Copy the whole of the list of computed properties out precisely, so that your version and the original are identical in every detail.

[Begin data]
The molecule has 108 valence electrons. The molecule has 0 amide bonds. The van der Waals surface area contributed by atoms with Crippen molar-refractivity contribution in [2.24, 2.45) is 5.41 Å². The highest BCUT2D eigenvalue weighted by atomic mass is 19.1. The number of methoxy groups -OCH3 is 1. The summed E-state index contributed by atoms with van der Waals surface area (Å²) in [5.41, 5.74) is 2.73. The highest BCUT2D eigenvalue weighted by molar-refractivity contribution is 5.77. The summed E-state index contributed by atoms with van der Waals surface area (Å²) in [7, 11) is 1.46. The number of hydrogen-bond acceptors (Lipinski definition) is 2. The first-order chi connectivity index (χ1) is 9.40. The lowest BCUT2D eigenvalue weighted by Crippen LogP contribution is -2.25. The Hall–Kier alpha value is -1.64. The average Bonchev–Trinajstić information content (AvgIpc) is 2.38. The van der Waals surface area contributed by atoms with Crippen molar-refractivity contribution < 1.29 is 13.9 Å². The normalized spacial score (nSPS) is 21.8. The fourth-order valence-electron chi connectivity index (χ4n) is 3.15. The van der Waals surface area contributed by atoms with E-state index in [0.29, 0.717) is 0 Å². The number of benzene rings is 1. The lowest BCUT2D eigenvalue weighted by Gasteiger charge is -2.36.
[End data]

The molecule has 108 valence electrons. The molecule has 0 amide bonds. The van der Waals surface area contributed by atoms with Crippen molar-refractivity contribution in [2.24, 2.45) is 5.41 Å². The highest BCUT2D eigenvalue weighted by atomic mass is 19.1. The number of methoxy groups -OCH3 is 1. The summed E-state index contributed by atoms with van der Waals surface area (Å²) in [5.41, 5.74) is 2.73. The highest BCUT2D eigenvalue weighted by molar-refractivity contribution is 5.77. The summed E-state index contributed by atoms with van der Waals surface area (Å²) in [7, 11) is 1.46. The number of hydrogen-bond acceptors (Lipinski definition) is 2. The first-order chi connectivity index (χ1) is 9.40. The lowest BCUT2D eigenvalue weighted by Crippen LogP contribution is -2.25. The Hall–Kier alpha value is -1.64. The average Bonchev–Trinajstić information content (AvgIpc) is 2.38. The van der Waals surface area contributed by atoms with Crippen molar-refractivity contribution < 1.29 is 13.9 Å². The normalized spacial score (nSPS) is 21.8. The fourth-order valence-electron chi connectivity index (χ4n) is 3.15. The van der Waals surface area contributed by atoms with E-state index in [0.29, 0.717) is 0 Å². The number of benzene rings is 1. The lowest BCUT2D eigenvalue weighted by Gasteiger charge is -2.36.